Let’s be honest. A lot of people view ethnography as an expensive, time consuming form of research. Whether its service, product, or experience development — ethnography is rarely ever considered. Much of the time these naysayers are right. After all, you wouldn’t want to engage in a long-term, costly ethnographic study to decide on a name for the new service you’re offering.
But, if you’re wondering why customers that claim to be loyal to your brand but keep switching to other brands, that’s when want the insight of an ethnographic study. And this is just one of the many examples. Though it is clear that ethnography is not the perfect form research method (as with any project, method must be tailored to need), it is still very much a contender for the title of most insightful market research methodology.
Today, ethnographies are becoming more accessible and more appealing to companies due to their mobile counterparts. Why? Because it provides a quicker, cheaper way to get inside the consumer’s mind.
But here’s the catch. Even though mobile methods eliminate a significant number of the issues associated with the original method, it does so at the expense of the richest qualitative insight. So what does this mean for researchers and companies alike? How is this type of research better than a focus group or IDI, especially when you need to examine behaviours and emotions in detail?
1. Digital Engagement
In mobile ethnographic studies, there’s no direct observer, moderator, or interviewer. Yes, this means it is cheaper — but most importantly, the participants don’t feel the pressure that they normally do when taking part in a research study, regardless of its type. If participants do not feel pressured, they are more likely to act naturally.
The risks of a poorly trained or transparent researcher are almost completely eliminated, which, in association with participants’ freedom, severely diminishes their likelihood to give biased answers and opinions to the research questions. This is what can draw the very fine line between an actionable result and a bad business decision.
2. Empowering Participants
While researchers carrying out focus groups and interviews all too often bombard participants with questions and prompts, controlling the dynamic of the conversations and steering them towards the answers the research project needs, by using mobile ethnography you let participants become co-researchers.
You allow them to take the research in their own hands. Participants are free to document their achievements freely, to actively and consciously share their experience, location, and opinions. So it is once again another factor that frees participants from the behavioural limitations imposed by other forms of research.
Not only can you tailor your online feedback platform to the needs of your research, but also to the needs of your participants. This is about making research as engaging and easy as possible, so that your participants will enjoy taking part in the study. Teach them how to approach the tasks and let them express themselves in the way they feel more comfortable with. The beauty of mobile ethnography is that participants have so many tools to choose from when documenting their daily routines. This means it’s possible to easily find the ones that they feel might complement the moment the best. By complementing them with the possibility to mix media and text in different ways, you keep the excitement alive for longer and greatly reduce respondent fatigue.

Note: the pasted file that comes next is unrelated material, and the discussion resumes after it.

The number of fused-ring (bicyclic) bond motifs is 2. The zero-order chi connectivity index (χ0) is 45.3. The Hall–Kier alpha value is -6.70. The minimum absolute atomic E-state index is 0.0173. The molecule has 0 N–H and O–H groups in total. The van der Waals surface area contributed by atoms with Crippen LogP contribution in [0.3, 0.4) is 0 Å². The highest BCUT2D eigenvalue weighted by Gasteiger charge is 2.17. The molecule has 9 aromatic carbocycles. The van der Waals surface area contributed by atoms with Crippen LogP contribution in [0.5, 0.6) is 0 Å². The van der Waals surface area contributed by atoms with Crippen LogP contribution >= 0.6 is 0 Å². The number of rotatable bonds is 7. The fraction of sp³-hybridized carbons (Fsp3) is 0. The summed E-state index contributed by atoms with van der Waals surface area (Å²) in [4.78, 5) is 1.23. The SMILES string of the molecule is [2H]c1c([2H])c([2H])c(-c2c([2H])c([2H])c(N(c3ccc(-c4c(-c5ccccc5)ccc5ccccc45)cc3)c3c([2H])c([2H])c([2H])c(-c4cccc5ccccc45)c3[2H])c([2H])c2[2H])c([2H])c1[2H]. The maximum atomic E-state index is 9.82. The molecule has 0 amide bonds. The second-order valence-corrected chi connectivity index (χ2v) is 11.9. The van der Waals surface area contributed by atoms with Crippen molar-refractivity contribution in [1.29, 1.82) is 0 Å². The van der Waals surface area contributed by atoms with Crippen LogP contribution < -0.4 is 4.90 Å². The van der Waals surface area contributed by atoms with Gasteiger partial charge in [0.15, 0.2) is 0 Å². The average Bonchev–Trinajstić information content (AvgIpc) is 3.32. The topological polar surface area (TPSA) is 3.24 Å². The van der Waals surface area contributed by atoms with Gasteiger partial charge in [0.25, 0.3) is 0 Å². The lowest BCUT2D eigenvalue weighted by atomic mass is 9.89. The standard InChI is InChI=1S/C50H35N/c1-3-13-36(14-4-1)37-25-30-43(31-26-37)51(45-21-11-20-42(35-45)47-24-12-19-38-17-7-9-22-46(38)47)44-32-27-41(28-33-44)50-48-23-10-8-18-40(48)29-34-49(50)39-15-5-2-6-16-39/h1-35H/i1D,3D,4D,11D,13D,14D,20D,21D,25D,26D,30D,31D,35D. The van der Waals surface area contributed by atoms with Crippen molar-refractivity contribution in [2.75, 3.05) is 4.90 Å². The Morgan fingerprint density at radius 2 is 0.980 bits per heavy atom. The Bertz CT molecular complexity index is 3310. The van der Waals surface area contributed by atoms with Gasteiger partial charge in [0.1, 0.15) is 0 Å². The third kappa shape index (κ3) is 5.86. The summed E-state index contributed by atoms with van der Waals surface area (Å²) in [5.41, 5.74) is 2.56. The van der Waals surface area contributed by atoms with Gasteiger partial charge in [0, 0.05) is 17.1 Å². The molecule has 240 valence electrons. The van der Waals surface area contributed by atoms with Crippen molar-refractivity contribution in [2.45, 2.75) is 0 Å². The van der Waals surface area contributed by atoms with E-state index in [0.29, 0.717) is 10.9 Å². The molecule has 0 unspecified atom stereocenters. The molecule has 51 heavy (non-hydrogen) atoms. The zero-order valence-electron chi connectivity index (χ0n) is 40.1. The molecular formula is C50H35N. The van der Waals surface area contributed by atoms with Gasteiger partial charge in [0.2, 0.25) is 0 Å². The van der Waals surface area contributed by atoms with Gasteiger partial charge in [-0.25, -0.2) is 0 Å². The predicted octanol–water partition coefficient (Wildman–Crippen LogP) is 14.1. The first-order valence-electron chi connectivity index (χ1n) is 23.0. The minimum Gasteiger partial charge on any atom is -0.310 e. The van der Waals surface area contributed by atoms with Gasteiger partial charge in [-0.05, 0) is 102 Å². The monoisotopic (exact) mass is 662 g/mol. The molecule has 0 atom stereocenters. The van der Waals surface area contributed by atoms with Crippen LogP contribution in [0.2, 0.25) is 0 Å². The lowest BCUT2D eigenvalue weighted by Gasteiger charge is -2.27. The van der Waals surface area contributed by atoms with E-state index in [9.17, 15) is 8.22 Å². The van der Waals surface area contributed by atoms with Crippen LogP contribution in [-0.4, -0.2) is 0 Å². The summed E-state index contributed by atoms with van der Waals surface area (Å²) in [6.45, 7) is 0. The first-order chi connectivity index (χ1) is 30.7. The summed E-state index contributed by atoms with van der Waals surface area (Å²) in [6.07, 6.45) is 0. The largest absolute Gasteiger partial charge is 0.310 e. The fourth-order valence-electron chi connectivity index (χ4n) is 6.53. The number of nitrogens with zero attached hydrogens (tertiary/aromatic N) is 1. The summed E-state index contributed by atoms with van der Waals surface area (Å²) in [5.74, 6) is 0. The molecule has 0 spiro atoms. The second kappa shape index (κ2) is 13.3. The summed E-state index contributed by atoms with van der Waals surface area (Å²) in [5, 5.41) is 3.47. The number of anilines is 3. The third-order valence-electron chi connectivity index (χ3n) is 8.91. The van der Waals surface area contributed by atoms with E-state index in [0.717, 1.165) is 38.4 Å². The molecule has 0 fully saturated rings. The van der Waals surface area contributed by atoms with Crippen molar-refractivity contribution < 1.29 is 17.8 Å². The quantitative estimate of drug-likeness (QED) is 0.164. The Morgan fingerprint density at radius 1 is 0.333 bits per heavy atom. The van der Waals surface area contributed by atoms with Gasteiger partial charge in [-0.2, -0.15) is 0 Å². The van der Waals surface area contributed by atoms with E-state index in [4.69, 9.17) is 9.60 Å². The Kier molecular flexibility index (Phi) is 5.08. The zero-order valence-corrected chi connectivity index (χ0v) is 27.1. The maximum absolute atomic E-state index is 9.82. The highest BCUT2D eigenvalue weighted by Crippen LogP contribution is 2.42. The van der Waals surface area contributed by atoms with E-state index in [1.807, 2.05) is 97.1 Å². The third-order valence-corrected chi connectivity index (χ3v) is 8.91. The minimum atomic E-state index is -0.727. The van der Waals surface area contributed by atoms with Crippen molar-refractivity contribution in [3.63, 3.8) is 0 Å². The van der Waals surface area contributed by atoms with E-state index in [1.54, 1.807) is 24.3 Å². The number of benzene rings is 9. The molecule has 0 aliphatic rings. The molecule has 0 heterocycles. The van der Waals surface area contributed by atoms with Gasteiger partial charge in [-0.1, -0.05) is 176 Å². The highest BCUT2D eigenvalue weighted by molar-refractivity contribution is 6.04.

4. Hidden Motives
Ethnography is arguably the only research method able to dig deep into consumers’ minds and motives. It may even be the best way for researchers and businesses to understand if, and why people’s behaviours do not correspond to what they say. It is natural to believe that we are better than we are, and to believe that we do what we put our minds to. But it is also natural to lie to ourselves about what we do, and merely answering questions about our actions and perceptions may not be enough to paint the full picture of our consumption habits.
This is where ethnographies are most valuable, helping you figure out if what people say they do actually is what they actually do. While mobile ethnography may not provide you with the same (sometimes overwhelming) amount of insight, it still remains far higher on the relevance ladder than other popular research methods when exploring the mind of participants.
5. Response Times
Because it is carried out on a mobile phone, you can prompt the participants any time about certain thoughts they shared, or they might share, based on what they communicated. This gives you the advantage of immediacy as you have the opportunity to extract the information from the participants’ heads before it is lost to the fog of memory. Again, this means less biased, more accurate information that may unveil hidden perceptions not accessible to any other type of research.
Do you agree that ethnography is still one of the most powerful market research methods you can engage in to this day? Or do you see another method taking that crown? Share your thoughts in the comments below.